Tuesday, March 21, 2006

Iraq's Missing Billions

Last night Channel 4 screened its current affairs investigative program Dispatches with a 45 minute long report on Iraq's missing reconstruction billions. I had previously watched a much shorter Newsnight report, but Dispatches beat them to it in terms of depth and variety of material presented.

The documentary tells the story of how the Coalition Provisional Authority (CPA), which took over the Iraqi Government's function after the invasion and collapse of the regime, set about funding the reconstruction effort. Under the leadership of Ambassador Paul L. Bremner, Presidential Envoy to Iraq, the CPA obtained $23 billion of Iraq's money from frozen bank accounts, moneys from the oil for food program and other assets, to fund the reconstruction of Iraq. The money transferred to the CPA in the US was turned into $1 million "bricks" of brand-new, crisp $100 bills and now ready to be dispatched to the various contractors, mainly American Companies, to become the beneficiaries of reconstruction contracts.

By the time the CPA had finished with the money and the power-transfer to the new Iraqi Government was to take place, they had $3 billion of it left, to hand back to Iraq. $20 billion had been spent on reconstruction. Remember, all $23 billion was Iraqi money to start with... So far, so good?

Then follows a tale of the $1 million money bricks being handed over with a swiftness, lack of transparency or control that's bedazzling.

A local doctor, Dr Ali Fadhil, took us round a number of medical facilities, where conditions defied belief. It's clear that these must have been fairly state-of-the-art facilities in the seventies and eighties but that the years of Saddam under the sanctions had taken a very heavy toll. The most basic of medical supplies are missing and we're not even talking "big equipment" either. No, basic medical supplies in a hospital north of Baghdad that was supposed to have received a $400 million refit are still completely lacking. Instead the new flooring leaks really badly and wasn't even sealed properly. The Iraqi representative of the Amirican contractor responsible tried to prevent the film crew from filming...

Outside in the gardens of the same hospital, open sewage runs close to the facilities and the smell was observable throughout most of the facilities. Incubators for premature infants have to be routinely shared by more than one baby. Oxygen levels in the incubators cannot be adjusted and are unknown. Several incubators had to patched up with makeshift tubing and plasters. Breathing masks for the infants were absent or in short supply.

Predictably, the medical profession was also largely de-Baathified and predictably it's left Iraq with a shortage of health administrators and managers. These people, now unemployed and unemployable could be easy recruiting targets for Saddamist insurgents, when otherwise they could have played a vital role in Iraq's health sector.

A number of Americans involved at high level with the allocation of funds to reconstruction and security Companies were unequivocal in their condemnation. Moneys had been awarded in a very cavalier, hasty, poorly planned way. Cronyism without any doubt played also a big part. Halliburton admitted at one point to over-billing more than $200 million, yet were ordered to pay back only $3 million. All in all, the money was spent inefficiently and without the required degree of transparency. Predictably when such astronomical amounts of cash are laying around, some of the cash was also simply stolen...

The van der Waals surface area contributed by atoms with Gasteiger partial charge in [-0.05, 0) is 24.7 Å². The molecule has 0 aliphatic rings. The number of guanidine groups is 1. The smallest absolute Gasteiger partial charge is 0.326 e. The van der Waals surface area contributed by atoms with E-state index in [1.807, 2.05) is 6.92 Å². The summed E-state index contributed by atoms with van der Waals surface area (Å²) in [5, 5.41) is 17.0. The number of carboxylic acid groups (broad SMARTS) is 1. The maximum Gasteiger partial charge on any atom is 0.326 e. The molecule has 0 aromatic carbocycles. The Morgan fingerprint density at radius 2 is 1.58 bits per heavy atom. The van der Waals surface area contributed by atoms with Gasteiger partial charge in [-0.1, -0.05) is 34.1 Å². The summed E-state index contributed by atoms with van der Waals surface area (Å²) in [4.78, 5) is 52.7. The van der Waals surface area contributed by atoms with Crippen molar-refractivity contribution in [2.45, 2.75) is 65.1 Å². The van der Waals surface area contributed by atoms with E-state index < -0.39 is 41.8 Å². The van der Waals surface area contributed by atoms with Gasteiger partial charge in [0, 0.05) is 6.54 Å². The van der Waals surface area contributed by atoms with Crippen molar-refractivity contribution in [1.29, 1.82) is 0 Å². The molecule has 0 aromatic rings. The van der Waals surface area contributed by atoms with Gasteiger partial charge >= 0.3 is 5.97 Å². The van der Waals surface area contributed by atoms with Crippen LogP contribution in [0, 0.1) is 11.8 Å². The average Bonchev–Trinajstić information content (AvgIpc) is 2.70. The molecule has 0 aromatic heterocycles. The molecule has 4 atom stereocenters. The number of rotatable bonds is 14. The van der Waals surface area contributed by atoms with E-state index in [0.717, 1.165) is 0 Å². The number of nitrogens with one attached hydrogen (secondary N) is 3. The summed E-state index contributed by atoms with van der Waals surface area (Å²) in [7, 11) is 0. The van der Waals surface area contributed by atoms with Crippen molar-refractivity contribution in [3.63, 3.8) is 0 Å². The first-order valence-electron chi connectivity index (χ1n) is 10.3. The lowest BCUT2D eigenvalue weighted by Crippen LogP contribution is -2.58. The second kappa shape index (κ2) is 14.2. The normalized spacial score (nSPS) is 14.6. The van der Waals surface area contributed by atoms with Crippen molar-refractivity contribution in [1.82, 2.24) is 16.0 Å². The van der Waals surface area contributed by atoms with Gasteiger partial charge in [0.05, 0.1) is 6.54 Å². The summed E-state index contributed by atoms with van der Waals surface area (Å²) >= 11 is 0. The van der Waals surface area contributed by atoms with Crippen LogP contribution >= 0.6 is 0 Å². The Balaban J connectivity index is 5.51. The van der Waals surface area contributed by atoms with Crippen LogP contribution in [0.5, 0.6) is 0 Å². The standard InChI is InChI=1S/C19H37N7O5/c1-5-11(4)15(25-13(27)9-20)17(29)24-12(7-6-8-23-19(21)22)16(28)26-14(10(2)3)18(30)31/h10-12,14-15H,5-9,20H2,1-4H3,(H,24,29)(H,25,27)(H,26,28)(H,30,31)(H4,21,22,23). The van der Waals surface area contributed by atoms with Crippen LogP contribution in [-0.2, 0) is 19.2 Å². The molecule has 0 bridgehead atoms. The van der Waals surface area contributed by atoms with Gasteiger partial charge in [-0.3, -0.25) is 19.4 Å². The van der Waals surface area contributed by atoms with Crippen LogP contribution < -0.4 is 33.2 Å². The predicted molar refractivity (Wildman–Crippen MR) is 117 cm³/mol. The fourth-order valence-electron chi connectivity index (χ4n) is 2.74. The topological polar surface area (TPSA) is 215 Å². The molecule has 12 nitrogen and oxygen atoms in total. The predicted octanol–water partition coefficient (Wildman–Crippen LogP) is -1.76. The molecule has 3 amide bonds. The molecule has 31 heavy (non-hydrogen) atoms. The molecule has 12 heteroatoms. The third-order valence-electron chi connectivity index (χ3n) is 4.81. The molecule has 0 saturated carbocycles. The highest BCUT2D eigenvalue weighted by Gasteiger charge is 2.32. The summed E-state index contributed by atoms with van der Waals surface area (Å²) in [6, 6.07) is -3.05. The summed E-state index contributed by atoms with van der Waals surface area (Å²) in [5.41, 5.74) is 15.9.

The story of one of the smaller contractors, Custer and Battles, is symptomatic for the mentality that existed amongst the many soldiers of fortune with regards to Iraq's reconstruction funds.

But as if things really couldn't get much worse, they did somehow. In the weeks and days leading up to the transfer of power and the dismantling of the CPA, things literally went into overdrive. It appeared that the CPA wanted to spend as much of the remaining money as possibly. At one point a shipment of an estimated $3 billion (3,000,000,000) was shipped out to Iraq for new contracts. Someone else was told to spend $7 million in seven days... And so after that last surge in spend-thrift, only $3 billion were left of Iraq's reconstruction pot. It's with this money that Iraq has now to continue its own efforts. Guess it's always easy to badly spend someone else's money...

A fellow blogger made some notes about the program:

US contractors were 'immune' from Iraqi law
"We played football with the bricks of cash"
"American law was suspended. Iraqi law was suspended."
"Where did all the money go? Not on vital medical equipment." Dr Ali Fadhil
"We went more for big ticket, showy items." Dr Richard Garfield
'Spend $7million in 7 days' - American-controlled CPA's rush to spend Iraq's money before handing over to the interim government

More detailed transcripts via this link here.

War? What is it good for? Absolutely nothing...
For an absolute racket, that's what it's good for...

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At 9:44 PM, Blogger Richard said...

gert, I missed seeing that last night, so special thanks for this important post. And, the 'racket' link cite, too.

(Re: the Peerage piece, I'll also erase all refs at my place.)

At 3:15 PM, Blogger Gert said...

Ok, thanks Richard...


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